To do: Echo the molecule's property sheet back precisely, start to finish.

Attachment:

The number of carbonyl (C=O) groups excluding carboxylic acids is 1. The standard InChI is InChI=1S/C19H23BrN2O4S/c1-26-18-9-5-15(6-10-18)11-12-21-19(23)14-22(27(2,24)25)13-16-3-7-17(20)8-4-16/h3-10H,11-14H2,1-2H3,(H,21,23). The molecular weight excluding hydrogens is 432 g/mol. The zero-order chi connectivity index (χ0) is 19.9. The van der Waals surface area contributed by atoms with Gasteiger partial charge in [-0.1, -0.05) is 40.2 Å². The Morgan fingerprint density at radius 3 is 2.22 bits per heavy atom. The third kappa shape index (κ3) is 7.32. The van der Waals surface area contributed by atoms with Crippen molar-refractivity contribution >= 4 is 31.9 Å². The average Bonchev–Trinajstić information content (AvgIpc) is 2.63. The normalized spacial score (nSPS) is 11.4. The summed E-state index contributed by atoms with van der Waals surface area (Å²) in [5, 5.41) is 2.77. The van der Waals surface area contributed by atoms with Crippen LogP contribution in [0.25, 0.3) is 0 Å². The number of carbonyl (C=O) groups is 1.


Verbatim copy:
The number of carbonyl (C=O) groups excluding carboxylic acids is 1. The standard InChI is InChI=1S/C19H23BrN2O4S/c1-26-18-9-5-15(6-10-18)11-12-21-19(23)14-22(27(2,24)25)13-16-3-7-17(20)8-4-16/h3-10H,11-14H2,1-2H3,(H,21,23). The molecular weight excluding hydrogens is 432 g/mol. The zero-order chi connectivity index (χ0) is 19.9. The van der Waals surface area contributed by atoms with Gasteiger partial charge in [-0.1, -0.05) is 40.2 Å². The Morgan fingerprint density at radius 3 is 2.22 bits per heavy atom. The third kappa shape index (κ3) is 7.32. The van der Waals surface area contributed by atoms with Crippen molar-refractivity contribution >= 4 is 31.9 Å². The average Bonchev–Trinajstić information content (AvgIpc) is 2.63. The normalized spacial score (nSPS) is 11.4. The summed E-state index contributed by atoms with van der Waals surface area (Å²) in [5, 5.41) is 2.77. The van der Waals surface area contributed by atoms with Crippen LogP contribution in [0.25, 0.3) is 0 Å². The number of carbonyl (C=O) groups is 1.